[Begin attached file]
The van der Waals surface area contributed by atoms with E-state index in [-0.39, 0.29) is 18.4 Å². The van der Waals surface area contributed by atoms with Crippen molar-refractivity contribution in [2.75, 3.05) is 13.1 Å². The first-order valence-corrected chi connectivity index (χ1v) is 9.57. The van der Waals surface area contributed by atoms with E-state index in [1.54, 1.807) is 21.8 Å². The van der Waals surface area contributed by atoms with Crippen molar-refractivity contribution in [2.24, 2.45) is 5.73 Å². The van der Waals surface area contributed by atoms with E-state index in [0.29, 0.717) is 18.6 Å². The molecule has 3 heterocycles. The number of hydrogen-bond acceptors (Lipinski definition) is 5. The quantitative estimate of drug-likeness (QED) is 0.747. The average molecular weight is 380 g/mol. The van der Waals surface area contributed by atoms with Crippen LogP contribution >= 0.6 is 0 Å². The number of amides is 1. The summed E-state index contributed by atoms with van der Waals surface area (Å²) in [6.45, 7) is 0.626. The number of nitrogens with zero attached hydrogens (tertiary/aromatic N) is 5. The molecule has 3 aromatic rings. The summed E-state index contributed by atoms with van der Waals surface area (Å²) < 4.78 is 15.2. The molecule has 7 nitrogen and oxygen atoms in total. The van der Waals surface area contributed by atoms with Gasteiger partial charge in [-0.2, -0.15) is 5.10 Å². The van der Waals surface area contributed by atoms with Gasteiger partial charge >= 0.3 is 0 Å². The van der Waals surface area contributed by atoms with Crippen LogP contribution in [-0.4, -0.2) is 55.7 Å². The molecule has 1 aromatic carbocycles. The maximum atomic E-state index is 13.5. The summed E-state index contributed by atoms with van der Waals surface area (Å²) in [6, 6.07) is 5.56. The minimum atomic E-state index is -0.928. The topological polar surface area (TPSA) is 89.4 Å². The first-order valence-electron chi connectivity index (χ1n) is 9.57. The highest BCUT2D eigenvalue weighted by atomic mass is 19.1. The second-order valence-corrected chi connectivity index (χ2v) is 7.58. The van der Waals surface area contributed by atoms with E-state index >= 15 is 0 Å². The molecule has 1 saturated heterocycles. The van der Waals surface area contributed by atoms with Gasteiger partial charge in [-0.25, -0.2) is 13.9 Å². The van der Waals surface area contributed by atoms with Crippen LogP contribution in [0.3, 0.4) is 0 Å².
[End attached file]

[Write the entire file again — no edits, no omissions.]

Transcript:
The van der Waals surface area contributed by atoms with E-state index in [-0.39, 0.29) is 18.4 Å². The van der Waals surface area contributed by atoms with Crippen molar-refractivity contribution in [2.75, 3.05) is 13.1 Å². The first-order valence-corrected chi connectivity index (χ1v) is 9.57. The van der Waals surface area contributed by atoms with E-state index in [1.54, 1.807) is 21.8 Å². The van der Waals surface area contributed by atoms with Crippen molar-refractivity contribution in [2.24, 2.45) is 5.73 Å². The van der Waals surface area contributed by atoms with E-state index in [0.29, 0.717) is 18.6 Å². The molecule has 3 heterocycles. The number of hydrogen-bond acceptors (Lipinski definition) is 5. The quantitative estimate of drug-likeness (QED) is 0.747. The average molecular weight is 380 g/mol. The van der Waals surface area contributed by atoms with Crippen LogP contribution >= 0.6 is 0 Å². The number of amides is 1. The summed E-state index contributed by atoms with van der Waals surface area (Å²) in [6.45, 7) is 0.626. The number of nitrogens with zero attached hydrogens (tertiary/aromatic N) is 5. The molecule has 3 aromatic rings. The summed E-state index contributed by atoms with van der Waals surface area (Å²) < 4.78 is 15.2. The molecule has 7 nitrogen and oxygen atoms in total. The van der Waals surface area contributed by atoms with Gasteiger partial charge in [-0.2, -0.15) is 5.10 Å². The van der Waals surface area contributed by atoms with Gasteiger partial charge >= 0.3 is 0 Å². The van der Waals surface area contributed by atoms with Crippen LogP contribution in [-0.4, -0.2) is 55.7 Å². The molecule has 1 aromatic carbocycles. The maximum atomic E-state index is 13.5. The summed E-state index contributed by atoms with van der Waals surface area (Å²) in [6, 6.07) is 5.56. The minimum atomic E-state index is -0.928. The topological polar surface area (TPSA) is 89.4 Å². The first-order valence-electron chi connectivity index (χ1n) is 9.57. The highest BCUT2D eigenvalue weighted by atomic mass is 19.1. The second-order valence-corrected chi connectivity index (χ2v) is 7.58. The van der Waals surface area contributed by atoms with E-state index >= 15 is 0 Å². The molecule has 1 saturated heterocycles. The van der Waals surface area contributed by atoms with Gasteiger partial charge in [-0.25, -0.2) is 13.9 Å². The van der Waals surface area contributed by atoms with Crippen LogP contribution in [0.3, 0.4) is 0 Å².